Big Ten Basketball: The Worst Coaches Since 1992

Jeffrey BatheContributor IIIFebruary 12, 2011

Big Ten Basketball: The Worst Coaches Since 1992

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    Kevin O'NeillDoug Pensinger/Getty Images

    Next season, the Big Ten Conference welcomes the University of Nebraska to their ranks, the first new team in the league since 1992. As the 11 team era comes to a close, it is time to look at the bottom five coaches in the conference since Penn State started to compete in basketball in 1992. Only records since 1992 will be looked at when ranking the coaches.

    As with any form of rankings, there is the potential for subjectivity and conversation about who was snubbed. 

    Let the list begin.

    Other stories in the series:

    Big Ten Basketball: The Best Coaches Since 1992

    Big Ten Football: The Best Coaches Since 1993

    Big Ten Football: The Worst Coaches Since 1993

Dishonorable Mention

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    Jim MolinariJonathan Daniel/Getty Images

    Success has been lacking during the following coaches' Big Ten tenures, but they were too successful, inherited a team mid-season or their story is still being written and so they didn't make the top five.

    •   Bill Foster: Northwestern University, 1992-1993: 8-19 (3-15 Big Ten)

    •   Tom Crean: Indiana University, 2008-Present: 28–59 (8–40 Big Ten)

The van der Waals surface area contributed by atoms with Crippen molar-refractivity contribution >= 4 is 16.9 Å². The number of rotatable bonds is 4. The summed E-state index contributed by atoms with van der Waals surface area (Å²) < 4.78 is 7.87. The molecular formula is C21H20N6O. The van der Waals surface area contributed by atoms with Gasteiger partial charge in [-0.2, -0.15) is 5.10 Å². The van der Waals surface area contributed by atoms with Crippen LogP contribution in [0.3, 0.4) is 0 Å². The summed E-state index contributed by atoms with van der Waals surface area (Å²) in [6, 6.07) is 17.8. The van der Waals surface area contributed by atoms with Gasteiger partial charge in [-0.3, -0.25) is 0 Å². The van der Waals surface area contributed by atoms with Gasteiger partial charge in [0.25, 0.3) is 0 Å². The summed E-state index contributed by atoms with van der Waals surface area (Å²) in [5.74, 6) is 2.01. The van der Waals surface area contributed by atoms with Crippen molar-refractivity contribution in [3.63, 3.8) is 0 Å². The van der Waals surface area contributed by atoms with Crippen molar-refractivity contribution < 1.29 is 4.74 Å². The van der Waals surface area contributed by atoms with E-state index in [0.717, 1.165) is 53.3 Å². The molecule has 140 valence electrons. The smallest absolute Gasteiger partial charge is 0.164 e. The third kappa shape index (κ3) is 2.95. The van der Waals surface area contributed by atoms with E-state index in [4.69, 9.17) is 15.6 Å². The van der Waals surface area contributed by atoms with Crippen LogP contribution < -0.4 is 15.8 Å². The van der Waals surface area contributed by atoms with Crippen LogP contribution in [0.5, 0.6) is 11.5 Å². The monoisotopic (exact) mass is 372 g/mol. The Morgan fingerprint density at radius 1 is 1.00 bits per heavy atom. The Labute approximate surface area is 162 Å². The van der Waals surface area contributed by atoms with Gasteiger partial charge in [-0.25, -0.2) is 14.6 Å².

•   Jim Molinari: University of Minnesota, 2006-2007: 7-17 (3-13 Big Ten)

5. The Asterisk Club

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    Kelvin SampsonJed Jacobsohn/Getty Images

    The following coaches are here not for their coaching records, but for the black marks they left on their programs. While they had success on the court, the problems that occurred on their watch stained their programs, took wins away, had record books re-written and banners taken down in shame. They are being referred to as the "Asterisk Club" because of the marks left on their programs' histories.

    •   Clem Haskins: University of Minnesota, 1993-1999: 231-124 (153-78 Big Ten)

    •   Steve Fisher: University of Michigan, 1992-1997: 185-81  (88-56 Big Ten)

    •   Kelvin Sampson: Indiana University, 2006-2008: 43-15 (21-8 Big Ten)

    •   Jim O'Brien: The Ohio State University, 1997-2004: 132-88  (61-52 Big Ten)

4. Todd Lickliter, University Of Iowa (2007-2010)

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    Todd LickliterJamie Squire/Getty Images

    Todd Lickliter took over the Hawkeyes, replacing Steve Alford. The Hawkeyes had enjoyed a successful stretch, posting seven straight winning seasons. Prior to coming to Iowa, Lickliter posted a 131–61 record while at Butler.

    Overall Record: 38–57

    Big Ten Record: 15–39

    Number of Winning Seasons: None

    Number of Losing Seasons: Three

    Big Ten Regular Season Titles: None

    Big Ten Tournament Titles: None

    Number of Seasons in Big Ten Top Three: None

    Number of Seasons in Big Ten Bottom Five: Three

    Best Season: 15-16 (2008-2009)

    Worst Season: 10-22 (2009-2010)

    Notes: Lickliter's problems started early in his tenure, as leading scorer Tyler Smith transferred to Tennessee and the Hawkeyes were not able to fill the void during his first season. He was replaced by then-Siena coach Fran McCaffery following the 2009-2010 season.

3. Randy Ayers, The Ohio State University (1992-1997)